What's clear is that Hosmer is good for 15-20 home runs per season. What isn't clear is if Hosmer can stay consistently productive at the plate. A slash line similar to the one he put up last season is what the Royals will be expecting out of the 24-year old. After all, he was the 3rd overall pick in the 2008 amateur draft.
He still has buckets of potential, and the Royals need all of the production they can get out of their young players if they are going to threaten for an AL wild card spot. It will be a tough mountain to climb, however, as they are looking way up at the Tigers and are still weaker than the Indians on paper.
Here's the catch with Hosmer: while plenty of fans and coaches would love the end result of his 2013 numbers, he better not wait until the second half of the season to turn it on.
Player to watch: Ricky Nolasco
Ricky Nolasco was one of two free agent starting pitchers to land in Minnesota, the other being former Yankees pitcher Phil Hughes. What doesn't help Minnesota regarding the acquisition of Nolasco is their stadium. While Target Field is in the middle of the pack as far as hitter-friendly parks go, Nolasco is used to pitching with the Marlins and Dodgers – both of whom occupy large, pitcher-friendly stadiums.
Nolasco's career ERA/ERA-/FIP- numbers aren't all that promising when you study them, but he does eat up plenty of innings.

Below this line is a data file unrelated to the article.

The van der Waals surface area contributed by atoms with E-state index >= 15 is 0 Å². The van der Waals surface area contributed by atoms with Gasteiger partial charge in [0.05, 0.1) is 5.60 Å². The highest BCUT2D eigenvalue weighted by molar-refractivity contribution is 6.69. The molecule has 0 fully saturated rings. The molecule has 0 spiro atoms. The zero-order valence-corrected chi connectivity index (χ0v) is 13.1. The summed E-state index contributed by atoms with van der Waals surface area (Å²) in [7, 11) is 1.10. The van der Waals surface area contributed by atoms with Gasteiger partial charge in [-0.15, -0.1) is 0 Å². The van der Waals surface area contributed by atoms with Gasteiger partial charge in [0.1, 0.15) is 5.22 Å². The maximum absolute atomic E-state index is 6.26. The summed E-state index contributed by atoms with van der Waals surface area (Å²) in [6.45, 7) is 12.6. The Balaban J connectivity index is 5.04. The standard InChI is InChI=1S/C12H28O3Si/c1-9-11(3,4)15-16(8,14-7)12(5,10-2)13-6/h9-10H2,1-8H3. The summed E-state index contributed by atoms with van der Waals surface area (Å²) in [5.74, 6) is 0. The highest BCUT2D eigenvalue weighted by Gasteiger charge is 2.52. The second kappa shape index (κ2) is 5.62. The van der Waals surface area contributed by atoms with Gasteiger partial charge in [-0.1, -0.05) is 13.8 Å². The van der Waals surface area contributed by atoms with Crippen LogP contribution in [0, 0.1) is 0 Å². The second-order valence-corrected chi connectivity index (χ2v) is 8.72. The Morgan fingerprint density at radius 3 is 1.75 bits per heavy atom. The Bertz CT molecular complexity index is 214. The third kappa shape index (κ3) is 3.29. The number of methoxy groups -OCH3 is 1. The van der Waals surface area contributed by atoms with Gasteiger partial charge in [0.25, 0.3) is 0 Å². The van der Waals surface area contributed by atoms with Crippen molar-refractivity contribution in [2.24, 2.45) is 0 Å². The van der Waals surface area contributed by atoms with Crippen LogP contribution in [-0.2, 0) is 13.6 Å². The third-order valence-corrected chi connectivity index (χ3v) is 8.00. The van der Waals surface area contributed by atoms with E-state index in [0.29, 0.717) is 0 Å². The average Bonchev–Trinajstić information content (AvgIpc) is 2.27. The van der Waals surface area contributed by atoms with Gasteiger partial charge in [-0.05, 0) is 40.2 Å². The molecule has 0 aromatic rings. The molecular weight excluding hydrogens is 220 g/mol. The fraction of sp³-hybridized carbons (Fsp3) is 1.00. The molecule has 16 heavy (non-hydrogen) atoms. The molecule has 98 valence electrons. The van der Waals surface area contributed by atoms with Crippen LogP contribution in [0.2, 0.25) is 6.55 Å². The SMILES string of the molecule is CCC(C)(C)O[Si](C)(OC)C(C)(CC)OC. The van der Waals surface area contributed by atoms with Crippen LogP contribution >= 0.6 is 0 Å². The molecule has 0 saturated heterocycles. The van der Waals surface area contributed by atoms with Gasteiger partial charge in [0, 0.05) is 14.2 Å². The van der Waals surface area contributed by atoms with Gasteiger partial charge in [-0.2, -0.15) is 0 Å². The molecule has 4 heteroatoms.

- Career: 4.37/108/92, 19.3K%, 5.5BB%
While the lack of walks is encouraging, Nolasco doesn't strike out nearly enough hitters to make up for his ugly slash line. Then again, his lack of strikeouts is one of the reasons why he's racked up 200 innings twice in his career and on almost three other occasions.
Nolasco is going to be the Twins Opening Day starter. He's an innings eater, but in this day and age you want to invest $49MM over four years into more than just someone who goes deep into ballgames. That being said, the Twins needed pitching in an attempt to turn around their 66-win season in 2013. Although small, this is a step forward.
Chicago White Sox
Player to watch: Adam Dunn
Rounding out our AL Central profiles is the feast or famine that is Adam Dunn. While his batting average has usually been less than stellar, Dunn has made his money as a home run hitter. Since the 2004 season, with the exception of 2011, Dunn has hit 34 or more home runs per season. I'd throw $10MM at him for that alone.
Yet it's because of his last three seasons average-wise that have got people thinking: 'Is he winding down?' Well, let's take a look at the numbers, with career totals first followed by his previous three seasons.
- Career: .238/.366/.495, 440 home runs, 28.4K%, 15.9BB%
- 2011: .159/.292/.277, 11 home runs, 35.7K%, 15.1BB%
- 2012: .204/.333/.468, 41 home runs, 34.2K%, 16.2BB%
- 2013: .219/.320/.442, 34 home runs, 31.1K%, 12.5BB%
A career on-base percentage of .366 is excellent, considering Dunn hovers around 200 strikeouts per season. However, his last three seasons show a tremendous discrepancy from his career mark.
Adam Dunn is 34 years old and will be a free agent at the end of this season. Depending on how he does, I wouldn't count out the White Sox giving him another year or two. Regardless, he's still capable of hitting 30 home runs. That alone is worth an AL team going after him on the grounds that he'd be the designated hitter.
It's the tremendous slip in average that has impacted his OBP the most. While Dunn is never going to hit for a .300 average (he's never even cracked .270), hitting .240-.245 shouldn't be too much to ask. He'll walk 80-100 times, strike out 170-200 times, but hopefully he'll hit 30-40 home runs. That's what he gets paid to do.
On a team that lacks plenty of offense, the White Sox will again be relying heavily on Dunn's bat for production.
All statistics courtesy of Baseball Reference and Fangraphs